Can Niger’s military junta seize the country’s uranium opportunity? – by Jason Mitchell (BNE Intellinews – July 2, 2024)

Niger — one of the world’s poorest countries — could become considerably wealthier if its uranium resources were fully exploited, but political instability is hampering its development.

The land-locked country’s uranium resources total 311,000 metric tonnes (mt), the third highest in Africa after Namibia (470,000 mt) and South Africa (320,000 mt), according to Statista. It has the continent’s highest-grade uranium ores. In 2022, it produced 2,020 mt of uranium, down from 2,991 mt in 2020, according to the World Nuclear Association (WNA).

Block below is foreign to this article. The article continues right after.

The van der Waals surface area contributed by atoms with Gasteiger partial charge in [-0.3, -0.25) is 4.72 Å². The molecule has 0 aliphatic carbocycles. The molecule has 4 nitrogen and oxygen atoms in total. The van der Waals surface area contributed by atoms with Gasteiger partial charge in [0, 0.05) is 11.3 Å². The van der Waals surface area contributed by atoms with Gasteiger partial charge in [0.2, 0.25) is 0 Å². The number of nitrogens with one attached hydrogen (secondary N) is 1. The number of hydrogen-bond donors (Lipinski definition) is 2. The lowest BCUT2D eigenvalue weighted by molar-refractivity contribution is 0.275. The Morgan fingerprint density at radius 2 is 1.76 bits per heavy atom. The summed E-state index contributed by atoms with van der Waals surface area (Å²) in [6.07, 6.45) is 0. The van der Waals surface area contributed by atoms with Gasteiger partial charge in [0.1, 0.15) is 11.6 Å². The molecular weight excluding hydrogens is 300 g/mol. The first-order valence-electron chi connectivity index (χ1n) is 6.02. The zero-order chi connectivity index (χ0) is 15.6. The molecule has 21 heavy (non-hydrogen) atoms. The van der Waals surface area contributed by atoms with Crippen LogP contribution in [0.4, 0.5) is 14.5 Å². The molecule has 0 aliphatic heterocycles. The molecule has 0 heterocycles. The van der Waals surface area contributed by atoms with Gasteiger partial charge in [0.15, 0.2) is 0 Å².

By 2022, Niger was the world’s seventh-biggest producer of uranium but accounted for only 4% of global production, well behind Kazakhstan (43%), Canada (15%), Namibia (11%) and Australia (8%), according to the WNA.

Niger — West Africa’s biggest country by geographic area — has one major mining operation near the city of Arlit, in the country’s northwest. It consists of several open-pit mining sites. It is operated by Somair, a joint venture between Orano, the French state-owned nuclear fuel cycle company, and Sopamin, Niger’s state-owned mining company. The mine is nearing depletion but its operation has been extended until 2040.

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